A survival analysis using interval censored data. If you have actual times for the 0/1 data (i.e., right censored data) rather than intervals, you will get a higher quality analysis.
I have a data set of two groups of individuals that I want to compare. The data contains who survived and who didn't after 40 days and after 1 year. So this is not a numerical data but a kind of 0/1 data (survive/did not survive).
What is the test I should use?
Thank you very much,
Roy.
A survival analysis using interval censored data. If you have actual times for the 0/1 data (i.e., right censored data) rather than intervals, you will get a higher quality analysis.
Royan (11-09-2017)
Thank you very much. Do you happen to know which function does this test in R?
Sorry. I am not an R user. Hopefully. one will respond.
Added: I did find this article, but cannot advise whether these are the best R packages.
Royan (11-10-2017)
Royan (11-10-2017)
So for clarification, your description seemed like you may not have a time variable - just group and dead: yes/no.
For survival analysis you need the time piece as well, so the day they died, if they died. If you have this, than survival analysis can be used for say 40-day survival where you censor all non-dead at 40 days and the same thing can be done for the 1-year mark.
However, if you just have group and death status at 40 days and then again at 1-year without the time piece, this information is less informative and you would most likely use logistic regression.
Stop cowardice, ban guns!
Royan (11-10-2017)
Yes that is my case. Due to the limitations of the experiment I had limited excess and was only able to examine the subjects twice: once after 40 days and another after a year. Each time I wrote who died and who survived.
The thing is that I feel like regression might be problem since I have only two sampling times (three if you count time 0) and that is too low right? is there an ANOVA equivalent test that can maybe help me here?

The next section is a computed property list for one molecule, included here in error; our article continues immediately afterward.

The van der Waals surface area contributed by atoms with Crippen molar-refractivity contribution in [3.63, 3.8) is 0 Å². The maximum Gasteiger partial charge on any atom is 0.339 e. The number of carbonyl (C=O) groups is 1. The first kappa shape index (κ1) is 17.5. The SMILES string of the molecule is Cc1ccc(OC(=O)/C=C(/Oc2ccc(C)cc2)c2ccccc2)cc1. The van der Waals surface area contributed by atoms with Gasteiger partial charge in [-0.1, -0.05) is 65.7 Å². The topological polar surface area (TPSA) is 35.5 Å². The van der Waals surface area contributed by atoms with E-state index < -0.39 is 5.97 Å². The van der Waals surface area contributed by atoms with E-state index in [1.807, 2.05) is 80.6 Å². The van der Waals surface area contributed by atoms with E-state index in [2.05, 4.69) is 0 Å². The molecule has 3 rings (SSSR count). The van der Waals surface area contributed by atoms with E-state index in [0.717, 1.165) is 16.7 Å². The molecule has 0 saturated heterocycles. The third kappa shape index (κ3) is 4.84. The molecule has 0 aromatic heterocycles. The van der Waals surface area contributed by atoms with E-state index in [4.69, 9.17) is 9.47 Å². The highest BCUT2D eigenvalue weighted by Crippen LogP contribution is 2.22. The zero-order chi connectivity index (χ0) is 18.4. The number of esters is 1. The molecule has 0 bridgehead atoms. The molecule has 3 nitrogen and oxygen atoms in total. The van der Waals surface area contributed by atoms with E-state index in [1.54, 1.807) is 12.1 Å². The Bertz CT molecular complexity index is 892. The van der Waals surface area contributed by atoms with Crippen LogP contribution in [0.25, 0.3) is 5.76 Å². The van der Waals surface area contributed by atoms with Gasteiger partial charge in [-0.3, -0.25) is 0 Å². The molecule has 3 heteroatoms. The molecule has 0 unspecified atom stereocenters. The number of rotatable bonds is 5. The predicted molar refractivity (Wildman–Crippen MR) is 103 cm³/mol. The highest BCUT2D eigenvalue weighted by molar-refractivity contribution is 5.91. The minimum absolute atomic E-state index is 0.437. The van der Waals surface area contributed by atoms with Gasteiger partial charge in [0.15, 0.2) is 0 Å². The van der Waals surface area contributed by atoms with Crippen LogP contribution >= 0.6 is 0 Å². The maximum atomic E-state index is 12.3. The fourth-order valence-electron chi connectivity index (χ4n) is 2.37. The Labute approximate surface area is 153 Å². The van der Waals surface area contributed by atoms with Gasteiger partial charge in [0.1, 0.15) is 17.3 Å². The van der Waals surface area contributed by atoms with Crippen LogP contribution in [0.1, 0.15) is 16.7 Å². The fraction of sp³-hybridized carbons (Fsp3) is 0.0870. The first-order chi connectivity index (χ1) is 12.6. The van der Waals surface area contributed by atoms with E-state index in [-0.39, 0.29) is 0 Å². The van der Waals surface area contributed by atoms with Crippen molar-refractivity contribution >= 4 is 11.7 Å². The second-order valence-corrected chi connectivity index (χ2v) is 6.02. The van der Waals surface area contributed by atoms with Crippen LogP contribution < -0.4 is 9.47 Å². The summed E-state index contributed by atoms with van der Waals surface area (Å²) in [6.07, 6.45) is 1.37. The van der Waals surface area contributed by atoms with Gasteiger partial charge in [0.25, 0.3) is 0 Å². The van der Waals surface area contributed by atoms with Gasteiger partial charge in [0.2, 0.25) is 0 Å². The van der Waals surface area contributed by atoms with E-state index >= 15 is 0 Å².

I think you are fine just running two logistic regression models:
y (death at 40 days) = Group.
y (death at 1 year) = Group.
What is your sample size? Also, you will want to correct your alpha level, perhaps use 0.01, since you are conducting two comparable tests on your data sample.
Side question, how was death status collected? If you do not have a direct source, how do you know if you missed anyone to loss to follow-up?
Stop cowardice, ban guns!
I started with 12 individuals (each) of two species of corals. the death status was collected by observation.
I am not sure I understand. If I will run them in two separate models I am losing some data about the connection between them...? or maybe I there is something that I don't understand?
Can I use a non-parametric rank test like Wilcoxon?
If your dependent variable is binary Wilcoxon tests wouldn't work.
Stop cowardice, ban guns!
Hi hlsmith,
how about the following idea, that could work with one continuous IV: build two groups, one for the status Dead and one for the status Survived and do a two sample test for the IV (t-test or Wilcoxon, depending). If there is a significant difference between the two groups we have a possible effect, if not then not.
I have been wondering if this could actually work instead of a univariate logistic regression?
regards
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